South Lost Creek Loop Trailhead: Colorado Trail (Rolling Creek) Trailhead

Activities: Hiking, Camping, Skiing, Snowshoeing

Closest City / Town: Bailey, Colorado

Driving Directions:

  • From Denver, head west on Highway 285.
  • Continue on Highway 285 until you reach Bailey.
  • Once in Bailey, hang an immediate left onto County Road (CR) 68 (Wellington Lake Road).
  • Continue on CR 68 through Insmont and Eastabrook (Note that CR 68 turns into Forest Road (FR) 560).
  • One (1) mile after passing through Eastabrook you’ll hit a fork in the road.
  • Go right at the fork, and continue towards Wellington Lake for another 3 miles.
  • 7.8 miles from Bailey, park at a small parking area on the south side of the road (large enough for trailers) or go right (south) a short distance to the Colorado Trail/Rolling Creek trailhead.

Hiking Distance: Approximately 22 miles (roundtrip)

Description: What more could you possibly want out of a backpacking trip?  The South Lost Creek Loop through the Lost Creek Wilderness offers utmost solitude, and is relatively gentle – with the exception of about 8 miles.  Most of the hiking involves navigating along the sides of various creeks.  Water is generally abundant throughout the trek.

The trail begins at 8,360′ in elevation.  The initial leg of the hike follows Segment 4 of the Colorado Trail (Trail 1776) for approximately 7.5 miles, most of which is uphill.  This segment dips in and out of the Lost Creek Wilderness Area.  There are many perennial stream crossings and a couple decent camping spots along the way.  The trail tops out at 10,700′, then descends towards the North Fork of Lost Creek.  The best place to camp is at mile 7.5 where the trail runs into the North Fork.  There is abundant camping on the west side of the North Fork.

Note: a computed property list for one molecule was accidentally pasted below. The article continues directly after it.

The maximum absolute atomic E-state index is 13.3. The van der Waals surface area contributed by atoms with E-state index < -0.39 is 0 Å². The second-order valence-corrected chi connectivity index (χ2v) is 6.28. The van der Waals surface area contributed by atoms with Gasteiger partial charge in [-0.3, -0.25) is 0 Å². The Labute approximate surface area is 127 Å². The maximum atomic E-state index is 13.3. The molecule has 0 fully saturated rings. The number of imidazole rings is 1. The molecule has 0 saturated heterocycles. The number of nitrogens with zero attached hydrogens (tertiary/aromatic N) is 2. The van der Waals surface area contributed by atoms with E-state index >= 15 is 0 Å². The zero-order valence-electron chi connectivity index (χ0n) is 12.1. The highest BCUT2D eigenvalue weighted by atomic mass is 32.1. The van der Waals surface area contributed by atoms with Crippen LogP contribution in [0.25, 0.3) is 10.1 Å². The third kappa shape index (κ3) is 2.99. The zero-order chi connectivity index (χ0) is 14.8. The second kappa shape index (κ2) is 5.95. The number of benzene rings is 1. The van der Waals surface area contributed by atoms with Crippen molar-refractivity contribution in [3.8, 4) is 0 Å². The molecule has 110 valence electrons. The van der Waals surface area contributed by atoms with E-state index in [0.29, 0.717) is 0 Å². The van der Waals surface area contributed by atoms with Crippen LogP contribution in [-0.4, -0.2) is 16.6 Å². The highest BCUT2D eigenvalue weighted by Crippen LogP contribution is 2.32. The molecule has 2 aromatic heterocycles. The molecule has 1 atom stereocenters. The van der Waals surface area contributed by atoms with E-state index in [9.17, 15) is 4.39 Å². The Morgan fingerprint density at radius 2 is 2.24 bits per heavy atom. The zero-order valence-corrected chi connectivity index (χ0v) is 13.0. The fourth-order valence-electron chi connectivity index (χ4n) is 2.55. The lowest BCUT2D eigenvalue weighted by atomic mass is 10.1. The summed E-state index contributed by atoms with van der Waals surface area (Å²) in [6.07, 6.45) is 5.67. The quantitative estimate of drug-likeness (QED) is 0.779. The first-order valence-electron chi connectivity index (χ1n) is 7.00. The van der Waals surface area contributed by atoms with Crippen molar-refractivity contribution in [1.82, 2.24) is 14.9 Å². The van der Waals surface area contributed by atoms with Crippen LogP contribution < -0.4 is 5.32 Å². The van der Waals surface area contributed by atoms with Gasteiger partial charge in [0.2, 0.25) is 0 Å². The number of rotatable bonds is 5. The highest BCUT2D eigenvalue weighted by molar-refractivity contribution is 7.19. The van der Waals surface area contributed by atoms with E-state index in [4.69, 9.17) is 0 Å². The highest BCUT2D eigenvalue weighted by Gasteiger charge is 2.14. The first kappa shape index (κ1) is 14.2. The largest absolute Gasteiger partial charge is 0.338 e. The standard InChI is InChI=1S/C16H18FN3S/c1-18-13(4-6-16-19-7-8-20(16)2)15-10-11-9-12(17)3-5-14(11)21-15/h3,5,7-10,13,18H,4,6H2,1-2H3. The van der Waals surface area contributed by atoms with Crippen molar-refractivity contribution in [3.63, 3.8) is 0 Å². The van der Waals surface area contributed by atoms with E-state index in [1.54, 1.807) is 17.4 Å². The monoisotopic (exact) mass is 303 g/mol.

The second leg of the trip follows the North Fork south on the Brookside McCurdy Trail.  Continue on the Brookside McCurdy Trail for 2 miles; the trail will run smack-dab into the Lost Park Campground.  Take a right on the road.  Follow this road for .2 miles until you see the Wigwam Trail on the left.  Take this trail down to Lost Creek.  Continue on the Wigwam Trail for 7 miles.  There are a number of nice camping spots throughout this section.  However, good camping areas become sparse as you move into the final 2 miles of this 7 mile segment.  You will know that you are at the end of this segment when you run into the Rolling Creek Trail.

The final leg of this trip is by far the most difficult.  Start out by taking a left (north) on the Rolling Creek Trail.  Climb 1.5 miles up the Rolling Creek Trail, while gaining over 1,000′.  Once topping out on the ridge, you’ll be at 10,650′.  Don’t worry, it’s all downhill from here.  Take the Rolling Creek Trail (trail 663) all of the way back to the trailhead.  The entire third leg of the hike is approximately 8.0 miles long.

Worth Noting: The views of Bison Peak along the South Lost Creek Loop are spectacular.  Watch out for mosquitoes during the middle of summer – especially if you try to backpack through Lost Creek during late June or early July.

Suggested Materials:

The following two resources are absolutely essential for doing any significant amount of hiking along the Colorado Trail.  While hiking the Colorado Trail, we loved the guidebook’s detail and the ease of being able to stash the databook in a highly accessible pocket.  Do yourself a favor: don’t leave home without throwing these two invaluable items in your pack.


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TX Hiker October 28, 2016 12:49 am
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Thanks for the recommendation @thecohiker! This was the perfect backpacking trip for our little family of 4.